Cannapreneurs Make Moves For Denver Social Cannabis Use
For the lives of cannabis-using Denver residents, life is just about to get a whole lot greener on the public consumption front.
The very first social cannabis license was just issued to The Coffee Joint, a Denver coffee shop following 2016’s voter-approved initiative. Soon, The Coffee Joint will be able to allow adults aged 21 and up to consume edibles or vape as long as they bring their own supply to the café. However, smoking flower won’t be allowed, since Colorado law states that smoking can only be done legally outdoors. State law also forbids the sale of any cannabis products by the shop.
The shop’s owners also have connections with a dispensary located next door. They’ve been waiting since February 9 for approval of the public license. Rita Tsalyuk, co-owner of The Coffee Joint, will be working hard for the next few weeks with pending matters such as safety inspections while designing a host of yoga classes, art, and educational events for her guests to enjoy.
“Tons of people already came in,” she says. “We’re offering free coffee and sneak previews” she adds.
Dan Rowland of the Denver licensing department confirmed that the first ever cannabis consumption establishment license was approved last Monday, which will be followed by a public hearing for the license within the next 2-3 months. The move has received the green light from the La Alma-Lincoln Park Neighborhood Association. “I met with them several times, and one of their members also toured the facility,” Tsalyuk says. “We’re going to be good partners.”
If all goes well, The Coffee Joint will be charging $ 5 at the door, a consumable fee that covers some coffee and tea items. Tsalyuk says that she also intends to offer food and premium drinks on the menu, as well as board games, art, music, and retail items for sale.
One of the goals of the move was to be able to cater to Denver’s tourism industry, so that tourists will have more places to consume cannabis because state law prohibits public use. The Coffee Joint will be a guinea pig when it comes to social cannabis use in the United States, but others are hoping to follow suit soon.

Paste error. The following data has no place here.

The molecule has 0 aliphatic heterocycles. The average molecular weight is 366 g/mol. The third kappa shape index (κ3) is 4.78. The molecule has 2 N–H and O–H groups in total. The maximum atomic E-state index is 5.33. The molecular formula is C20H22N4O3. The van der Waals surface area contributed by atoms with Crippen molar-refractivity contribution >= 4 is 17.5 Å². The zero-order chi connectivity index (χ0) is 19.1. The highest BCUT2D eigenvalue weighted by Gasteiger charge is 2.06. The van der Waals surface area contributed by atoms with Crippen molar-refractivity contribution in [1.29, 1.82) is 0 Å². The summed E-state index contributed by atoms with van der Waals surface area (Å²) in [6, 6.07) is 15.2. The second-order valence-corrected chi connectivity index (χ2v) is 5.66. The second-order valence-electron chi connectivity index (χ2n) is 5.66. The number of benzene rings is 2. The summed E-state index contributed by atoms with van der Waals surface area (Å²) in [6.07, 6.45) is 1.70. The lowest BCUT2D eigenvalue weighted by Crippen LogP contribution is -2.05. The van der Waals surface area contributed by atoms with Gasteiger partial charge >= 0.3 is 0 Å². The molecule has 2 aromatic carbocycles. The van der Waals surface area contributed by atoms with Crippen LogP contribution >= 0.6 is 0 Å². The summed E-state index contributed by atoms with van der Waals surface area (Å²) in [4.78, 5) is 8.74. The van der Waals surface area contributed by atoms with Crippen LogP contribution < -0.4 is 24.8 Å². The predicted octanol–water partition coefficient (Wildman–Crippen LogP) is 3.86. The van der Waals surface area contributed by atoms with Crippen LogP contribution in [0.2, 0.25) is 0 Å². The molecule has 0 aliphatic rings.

Cannabis Spa Applies For License In Capitol Hill
If approved, a historic landmark located just a few blocks from Capitol Hill may be the site of the first ever cannabis spa in the country. Utopia All Natural Wellness Spa and Lounge applied for a Denver Cannabis Consumption Establishment license last Wednesday for a cannabis spa located at Creswell Mansion on 1244 Grant St.
Cindy Sovine, owner of the spa, has been a cannabis activist for a long time now. Should the Denver Department of Excise and Licenses approve it, Utopia would be offering cannabis-infused wellness activities such as yoga, massages, and more. Sovine also intends to offer educational seminars, meditation coaching, networking groups, and other cannabis-friendly activities. Utopia All Natural Wellness Spa and Lounge will also assign specific areas where cannabis can be consumed via vaporizer, but smoking will still be prohibited in compliance with the Colorado Clean Indoor Act.
Sovine started using cannabis as a means of alternative treatment for her terminally ill father who was battling cancer. Through the spa, she hopes that people who don’t have access to cannabis caregivers can also enjoy the same medicinal benefits while offering recreational users a safe place to consume. “It’s a way of being able to help patients access treatment services,” she tells Denver CBS. “But also access each other and share what they are using and how it makes them feel.”
Colorado Receives “B” Score For MMJ Access
MMJ advocacy group Americans for Safe Access released a report card, rating all states with existing medical programs in a 187-page report. Even though Colorado is a pioneer in America’s MMJ history, no state received an A but the state still sits among the upper half of the states that have been ranked. Colorado already offers fairly good access to medicine, civil protection and patient rights received 62/100. Based on the DUI protections, employment protections, and parental-rights protections, Colorado scored a 0 on all 3 which brought its score down although its score already improved by 10 points compared to last year’s grades.